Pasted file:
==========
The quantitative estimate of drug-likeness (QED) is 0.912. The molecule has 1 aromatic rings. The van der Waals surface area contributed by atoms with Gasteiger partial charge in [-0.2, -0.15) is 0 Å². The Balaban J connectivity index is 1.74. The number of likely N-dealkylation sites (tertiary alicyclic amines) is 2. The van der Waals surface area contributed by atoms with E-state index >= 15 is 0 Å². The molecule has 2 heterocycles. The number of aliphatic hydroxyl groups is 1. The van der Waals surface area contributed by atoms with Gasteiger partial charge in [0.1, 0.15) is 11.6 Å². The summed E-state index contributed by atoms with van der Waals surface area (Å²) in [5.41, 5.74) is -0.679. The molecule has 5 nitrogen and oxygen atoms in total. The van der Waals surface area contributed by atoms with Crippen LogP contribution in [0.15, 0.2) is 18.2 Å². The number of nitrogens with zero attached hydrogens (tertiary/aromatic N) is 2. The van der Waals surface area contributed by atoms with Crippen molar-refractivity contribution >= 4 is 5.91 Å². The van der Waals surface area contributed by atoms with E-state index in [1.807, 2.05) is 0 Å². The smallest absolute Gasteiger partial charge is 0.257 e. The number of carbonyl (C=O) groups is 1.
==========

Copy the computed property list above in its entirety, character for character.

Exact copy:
The quantitative estimate of drug-likeness (QED) is 0.912. The molecule has 1 aromatic rings. The van der Waals surface area contributed by atoms with Gasteiger partial charge in [-0.2, -0.15) is 0 Å². The Balaban J connectivity index is 1.74. The number of likely N-dealkylation sites (tertiary alicyclic amines) is 2. The van der Waals surface area contributed by atoms with E-state index >= 15 is 0 Å². The molecule has 2 heterocycles. The number of aliphatic hydroxyl groups is 1. The van der Waals surface area contributed by atoms with Gasteiger partial charge in [0.1, 0.15) is 11.6 Å². The summed E-state index contributed by atoms with van der Waals surface area (Å²) in [5.41, 5.74) is -0.679. The molecule has 5 nitrogen and oxygen atoms in total. The van der Waals surface area contributed by atoms with Crippen LogP contribution in [0.15, 0.2) is 18.2 Å². The number of nitrogens with zero attached hydrogens (tertiary/aromatic N) is 2. The van der Waals surface area contributed by atoms with Crippen molar-refractivity contribution >= 4 is 5.91 Å². The van der Waals surface area contributed by atoms with E-state index in [1.807, 2.05) is 0 Å². The smallest absolute Gasteiger partial charge is 0.257 e. The number of carbonyl (C=O) groups is 1.